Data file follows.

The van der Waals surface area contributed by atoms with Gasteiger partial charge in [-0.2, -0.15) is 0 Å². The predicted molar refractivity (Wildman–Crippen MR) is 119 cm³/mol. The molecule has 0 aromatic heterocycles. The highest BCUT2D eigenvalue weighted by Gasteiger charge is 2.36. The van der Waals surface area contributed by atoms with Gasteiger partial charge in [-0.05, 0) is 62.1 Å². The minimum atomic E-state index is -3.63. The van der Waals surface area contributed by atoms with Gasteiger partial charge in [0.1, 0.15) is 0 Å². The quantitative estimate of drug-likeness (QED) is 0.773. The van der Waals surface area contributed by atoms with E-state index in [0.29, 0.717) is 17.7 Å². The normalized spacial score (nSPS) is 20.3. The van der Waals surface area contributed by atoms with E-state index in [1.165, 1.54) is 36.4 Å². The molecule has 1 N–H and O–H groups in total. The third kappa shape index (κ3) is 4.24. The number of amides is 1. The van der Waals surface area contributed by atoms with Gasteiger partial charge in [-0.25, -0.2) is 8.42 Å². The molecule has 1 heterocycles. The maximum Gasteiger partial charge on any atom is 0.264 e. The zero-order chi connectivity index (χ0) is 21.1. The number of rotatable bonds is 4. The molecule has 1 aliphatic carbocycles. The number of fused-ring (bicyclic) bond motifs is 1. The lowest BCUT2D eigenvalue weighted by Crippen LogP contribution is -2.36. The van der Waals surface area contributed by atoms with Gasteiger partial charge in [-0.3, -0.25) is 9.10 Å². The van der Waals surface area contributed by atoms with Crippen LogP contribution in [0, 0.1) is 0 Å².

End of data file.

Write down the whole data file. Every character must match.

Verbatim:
The van der Waals surface area contributed by atoms with Gasteiger partial charge in [-0.2, -0.15) is 0 Å². The predicted molar refractivity (Wildman–Crippen MR) is 119 cm³/mol. The molecule has 0 aromatic heterocycles. The highest BCUT2D eigenvalue weighted by Gasteiger charge is 2.36. The van der Waals surface area contributed by atoms with Gasteiger partial charge in [-0.05, 0) is 62.1 Å². The minimum atomic E-state index is -3.63. The van der Waals surface area contributed by atoms with Gasteiger partial charge in [0.1, 0.15) is 0 Å². The quantitative estimate of drug-likeness (QED) is 0.773. The van der Waals surface area contributed by atoms with E-state index in [0.29, 0.717) is 17.7 Å². The normalized spacial score (nSPS) is 20.3. The van der Waals surface area contributed by atoms with E-state index in [1.165, 1.54) is 36.4 Å². The molecule has 1 N–H and O–H groups in total. The third kappa shape index (κ3) is 4.24. The number of amides is 1. The van der Waals surface area contributed by atoms with Gasteiger partial charge in [-0.25, -0.2) is 8.42 Å². The molecule has 1 heterocycles. The maximum Gasteiger partial charge on any atom is 0.264 e. The zero-order chi connectivity index (χ0) is 21.1. The number of rotatable bonds is 4. The molecule has 1 aliphatic carbocycles. The number of fused-ring (bicyclic) bond motifs is 1. The lowest BCUT2D eigenvalue weighted by Crippen LogP contribution is -2.36. The van der Waals surface area contributed by atoms with Gasteiger partial charge in [-0.3, -0.25) is 9.10 Å². The van der Waals surface area contributed by atoms with Crippen LogP contribution in [0, 0.1) is 0 Å².